Zoe Crosher's The Unraveling of Michelle duBois is a reconsidered archive culled from crates, boxes and albums consisting of endless flirtatious smiles, tourist shots, cheesecake mementos and suggestive poses in every film type and size. It is simply an archive. But nothing is ever simple. Michelle duBois, one of a number of aliases, kept a lot of pictures of herself. Turning tricks in the Pacific Rim during the '70s, she took on many guises for her particular profession and kept fanatical documentation of her many dramatic transformations. Until one day, she didn't.

In this edition project for Aperture, Zoe Crosher has slowed down and mapped out the stages of material disappearance, creating a unique image in each stage of this fourteen step process where the image of the Naughty Nurse progressively transforms into a sea of mute whiteness; the information degrades and fades out, leaving only the traces of a fantasy history. Pictures of pictures. Of obfuscated faces, of repeated shadows in dark black & white doorways, of tiger prints and arched backs, of backs of backs of photographs and backs of necks, of eyes and mirrors and reflections, of notes taken and rewritten, scanned and scratched, kept and held and returned - all of which are coming undone in various shades of magenta and yellow and cyan.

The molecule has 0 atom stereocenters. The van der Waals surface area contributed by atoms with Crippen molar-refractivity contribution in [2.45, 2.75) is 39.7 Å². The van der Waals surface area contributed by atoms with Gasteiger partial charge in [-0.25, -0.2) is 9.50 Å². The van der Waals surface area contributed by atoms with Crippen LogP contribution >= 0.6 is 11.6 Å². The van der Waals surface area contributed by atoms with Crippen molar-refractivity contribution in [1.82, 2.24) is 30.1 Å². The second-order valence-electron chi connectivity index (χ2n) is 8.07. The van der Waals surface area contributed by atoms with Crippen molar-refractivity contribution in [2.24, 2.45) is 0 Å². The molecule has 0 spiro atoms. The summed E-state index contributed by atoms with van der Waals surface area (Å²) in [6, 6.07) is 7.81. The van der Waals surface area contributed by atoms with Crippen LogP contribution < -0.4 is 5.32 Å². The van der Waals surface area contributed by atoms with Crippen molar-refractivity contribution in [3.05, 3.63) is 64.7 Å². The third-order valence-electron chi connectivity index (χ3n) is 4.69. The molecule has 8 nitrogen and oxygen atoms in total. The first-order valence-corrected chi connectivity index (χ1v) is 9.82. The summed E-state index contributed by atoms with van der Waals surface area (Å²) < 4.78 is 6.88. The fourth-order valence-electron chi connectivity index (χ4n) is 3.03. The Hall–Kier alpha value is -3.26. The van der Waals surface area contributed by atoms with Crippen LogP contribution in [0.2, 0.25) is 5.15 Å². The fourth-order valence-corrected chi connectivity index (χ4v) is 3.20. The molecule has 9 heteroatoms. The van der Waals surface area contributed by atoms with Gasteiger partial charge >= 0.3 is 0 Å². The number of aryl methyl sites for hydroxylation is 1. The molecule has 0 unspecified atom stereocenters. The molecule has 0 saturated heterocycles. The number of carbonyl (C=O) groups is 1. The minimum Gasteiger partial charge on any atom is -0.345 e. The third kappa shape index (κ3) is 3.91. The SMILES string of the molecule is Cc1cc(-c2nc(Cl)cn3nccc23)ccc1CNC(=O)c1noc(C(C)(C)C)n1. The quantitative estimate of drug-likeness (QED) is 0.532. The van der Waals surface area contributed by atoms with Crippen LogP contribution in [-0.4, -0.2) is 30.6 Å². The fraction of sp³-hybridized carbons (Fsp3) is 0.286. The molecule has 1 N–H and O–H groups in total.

The photographic archive itself is dissolving, the pictures are fading, new surfaces are showing through. The two archives are collapsing into each other, conflating the history of the reordering of the unraveling and the unraveling itself. Their material, the photograph as a thing, is itself ending. Framed and reframed, duBois's Asianesque escapism viewed through the lens of Crosher's transience obsessions provoke our own fantasies, encapsulating an imagined amateur history. One that is almost gone, never to be discovered or, as in this case, bequeathed ever again. Except here, momentarily halting the process for another peek, coyly giving us something vibrant to see.

Zoe Crosher (born in 1975) currently lives in Los Angeles, where she has taught at the Art Center of UCLA. She was awarded the Here and Now Award from the Los Angeles County Museum of Art, and is represented by Perry Rubinstein.